∟”I was born in Elgin, Texas. My daddy taught himself the carpenter trade doing for the black folk there. And I tell you, anything that man put his hand to…table, chair, wedding chest…he make that wood sing.
Now one day a man, Mr. T.O. Purcell, come round. He a white man, own his own store, a stable, hotel. He say to my daddy, “I hears you the finest carpenter in Elgin.” My daddy tell him, “well, I can’t say one way or the other, but I knows a bit about somethin’.” So Mr. T.O. Purcell take my daddy to this house he was building…biggest house in town. They walk in there, say, “this here gonna be the library. What you think ‘bout that?” My daddy say, “Well, I thinks you need some bookcases.” “Well then, that’s what I want you to make me.” 10 month my daddy work there. And then when he finished, he bring me round. “Mr. Purcell, this here my boy. I’d like to show him what I done.” “Well, come on in through the front door.” Just like that. And we did. When I seen them bookcases all carved with scroll and flowers, baskets of fruit, little angels floating in the corner, that was the most beautiful thing I ever seen.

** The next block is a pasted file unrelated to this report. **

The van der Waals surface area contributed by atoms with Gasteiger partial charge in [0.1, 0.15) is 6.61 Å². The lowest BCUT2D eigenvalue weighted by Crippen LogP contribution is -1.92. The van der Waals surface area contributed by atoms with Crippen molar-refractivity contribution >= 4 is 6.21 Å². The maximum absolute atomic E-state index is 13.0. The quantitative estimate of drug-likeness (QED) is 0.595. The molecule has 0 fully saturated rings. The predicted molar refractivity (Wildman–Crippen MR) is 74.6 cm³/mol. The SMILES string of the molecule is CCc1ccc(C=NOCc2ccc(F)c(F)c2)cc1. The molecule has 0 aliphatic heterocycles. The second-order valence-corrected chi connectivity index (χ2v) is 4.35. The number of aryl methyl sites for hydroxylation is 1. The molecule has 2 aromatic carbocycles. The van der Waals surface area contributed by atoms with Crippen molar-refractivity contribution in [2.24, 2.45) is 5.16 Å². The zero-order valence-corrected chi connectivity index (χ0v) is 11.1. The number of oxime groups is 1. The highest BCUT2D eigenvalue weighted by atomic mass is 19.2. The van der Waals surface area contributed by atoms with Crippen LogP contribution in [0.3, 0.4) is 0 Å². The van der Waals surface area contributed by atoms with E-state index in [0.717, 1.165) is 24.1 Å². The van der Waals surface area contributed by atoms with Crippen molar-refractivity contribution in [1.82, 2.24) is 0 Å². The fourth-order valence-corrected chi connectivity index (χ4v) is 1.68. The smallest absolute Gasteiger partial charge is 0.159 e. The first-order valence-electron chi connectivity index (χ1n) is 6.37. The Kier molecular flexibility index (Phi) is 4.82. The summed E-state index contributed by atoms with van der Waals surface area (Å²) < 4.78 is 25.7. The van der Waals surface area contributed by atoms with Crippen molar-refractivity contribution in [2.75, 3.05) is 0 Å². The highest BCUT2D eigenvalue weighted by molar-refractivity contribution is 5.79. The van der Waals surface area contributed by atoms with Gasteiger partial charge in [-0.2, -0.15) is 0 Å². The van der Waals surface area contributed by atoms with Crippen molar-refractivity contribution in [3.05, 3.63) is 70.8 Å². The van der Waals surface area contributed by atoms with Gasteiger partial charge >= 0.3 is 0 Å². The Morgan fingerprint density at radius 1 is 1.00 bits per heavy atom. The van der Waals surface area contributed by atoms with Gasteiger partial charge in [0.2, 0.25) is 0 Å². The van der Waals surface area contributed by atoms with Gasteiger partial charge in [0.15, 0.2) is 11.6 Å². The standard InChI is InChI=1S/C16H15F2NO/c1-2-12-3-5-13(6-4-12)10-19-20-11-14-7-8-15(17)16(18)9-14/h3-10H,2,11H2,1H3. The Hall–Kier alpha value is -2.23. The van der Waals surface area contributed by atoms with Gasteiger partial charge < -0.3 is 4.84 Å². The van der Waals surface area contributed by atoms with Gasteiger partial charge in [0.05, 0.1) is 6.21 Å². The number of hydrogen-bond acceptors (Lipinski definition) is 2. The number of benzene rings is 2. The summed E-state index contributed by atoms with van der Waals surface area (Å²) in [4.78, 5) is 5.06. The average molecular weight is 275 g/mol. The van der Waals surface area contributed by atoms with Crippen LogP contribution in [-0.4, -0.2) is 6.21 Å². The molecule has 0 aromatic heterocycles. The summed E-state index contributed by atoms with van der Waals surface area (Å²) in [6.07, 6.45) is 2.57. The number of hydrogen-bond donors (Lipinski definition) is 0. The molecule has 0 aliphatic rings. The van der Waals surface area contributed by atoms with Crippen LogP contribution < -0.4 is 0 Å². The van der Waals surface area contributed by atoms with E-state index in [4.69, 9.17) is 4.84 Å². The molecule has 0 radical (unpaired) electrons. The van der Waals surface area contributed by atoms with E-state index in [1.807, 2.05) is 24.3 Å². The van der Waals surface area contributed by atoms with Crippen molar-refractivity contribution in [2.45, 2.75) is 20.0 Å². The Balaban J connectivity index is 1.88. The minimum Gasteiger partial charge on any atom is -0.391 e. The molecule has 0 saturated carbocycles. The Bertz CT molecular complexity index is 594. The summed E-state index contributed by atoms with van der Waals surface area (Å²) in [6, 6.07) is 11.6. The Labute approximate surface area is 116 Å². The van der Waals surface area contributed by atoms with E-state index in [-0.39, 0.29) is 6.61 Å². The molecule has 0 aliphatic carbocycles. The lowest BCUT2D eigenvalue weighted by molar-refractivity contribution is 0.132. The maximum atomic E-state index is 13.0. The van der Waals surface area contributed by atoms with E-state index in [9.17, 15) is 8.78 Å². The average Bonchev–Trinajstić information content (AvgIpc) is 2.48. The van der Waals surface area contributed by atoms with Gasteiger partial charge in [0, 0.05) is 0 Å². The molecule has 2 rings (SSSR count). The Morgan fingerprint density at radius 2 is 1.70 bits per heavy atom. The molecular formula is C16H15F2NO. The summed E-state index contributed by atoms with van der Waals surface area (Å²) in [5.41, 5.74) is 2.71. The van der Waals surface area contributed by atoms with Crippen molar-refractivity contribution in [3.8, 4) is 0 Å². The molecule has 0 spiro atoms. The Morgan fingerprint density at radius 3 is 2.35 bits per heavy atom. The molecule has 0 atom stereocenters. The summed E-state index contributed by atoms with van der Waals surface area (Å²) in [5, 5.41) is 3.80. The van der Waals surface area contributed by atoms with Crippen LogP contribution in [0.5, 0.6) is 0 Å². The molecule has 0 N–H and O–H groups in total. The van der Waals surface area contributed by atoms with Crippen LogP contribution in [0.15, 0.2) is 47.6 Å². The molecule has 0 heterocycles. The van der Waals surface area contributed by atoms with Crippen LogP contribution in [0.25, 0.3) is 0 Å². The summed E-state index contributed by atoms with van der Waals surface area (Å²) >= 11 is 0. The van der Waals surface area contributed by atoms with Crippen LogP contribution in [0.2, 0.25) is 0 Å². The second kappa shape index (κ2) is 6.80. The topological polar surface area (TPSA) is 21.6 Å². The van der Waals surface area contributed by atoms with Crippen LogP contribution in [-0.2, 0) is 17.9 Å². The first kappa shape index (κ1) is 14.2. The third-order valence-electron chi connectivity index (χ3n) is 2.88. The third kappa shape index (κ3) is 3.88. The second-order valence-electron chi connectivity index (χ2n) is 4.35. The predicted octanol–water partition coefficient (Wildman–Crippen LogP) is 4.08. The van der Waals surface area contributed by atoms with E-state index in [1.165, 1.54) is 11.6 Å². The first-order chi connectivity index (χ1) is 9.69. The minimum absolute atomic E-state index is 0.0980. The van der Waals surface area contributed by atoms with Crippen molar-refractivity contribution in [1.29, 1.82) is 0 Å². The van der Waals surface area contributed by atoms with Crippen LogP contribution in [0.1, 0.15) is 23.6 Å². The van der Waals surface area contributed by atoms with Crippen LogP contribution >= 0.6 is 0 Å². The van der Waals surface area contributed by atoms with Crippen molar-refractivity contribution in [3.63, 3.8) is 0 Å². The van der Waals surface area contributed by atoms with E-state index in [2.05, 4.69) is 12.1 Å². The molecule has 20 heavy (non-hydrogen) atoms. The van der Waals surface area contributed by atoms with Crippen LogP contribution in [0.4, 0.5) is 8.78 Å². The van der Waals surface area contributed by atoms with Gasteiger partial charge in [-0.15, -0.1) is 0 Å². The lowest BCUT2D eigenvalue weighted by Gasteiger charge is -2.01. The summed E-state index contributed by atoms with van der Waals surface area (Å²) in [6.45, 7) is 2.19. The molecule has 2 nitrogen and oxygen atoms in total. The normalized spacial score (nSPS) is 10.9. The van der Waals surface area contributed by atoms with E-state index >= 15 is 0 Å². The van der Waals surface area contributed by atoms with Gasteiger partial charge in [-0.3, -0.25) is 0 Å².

About a month later another man come round. “I seen what you did for T.O. I can’t let that old dog top me. You come round my house and I’ll show you what I need.” My daddy go with him to the edge of town. Wasn’t nothing there but six white men, 12’ of rope, and the pepper tree they hung him from.”
They ask me where I’ve been, And what I’ve done and seen. But what can I reply Who know it wasn’t I, But someone just like me, Who went across the sea And with my head and hands Killed men in foreign lands… Though I must bear the blame, Because he bore my name.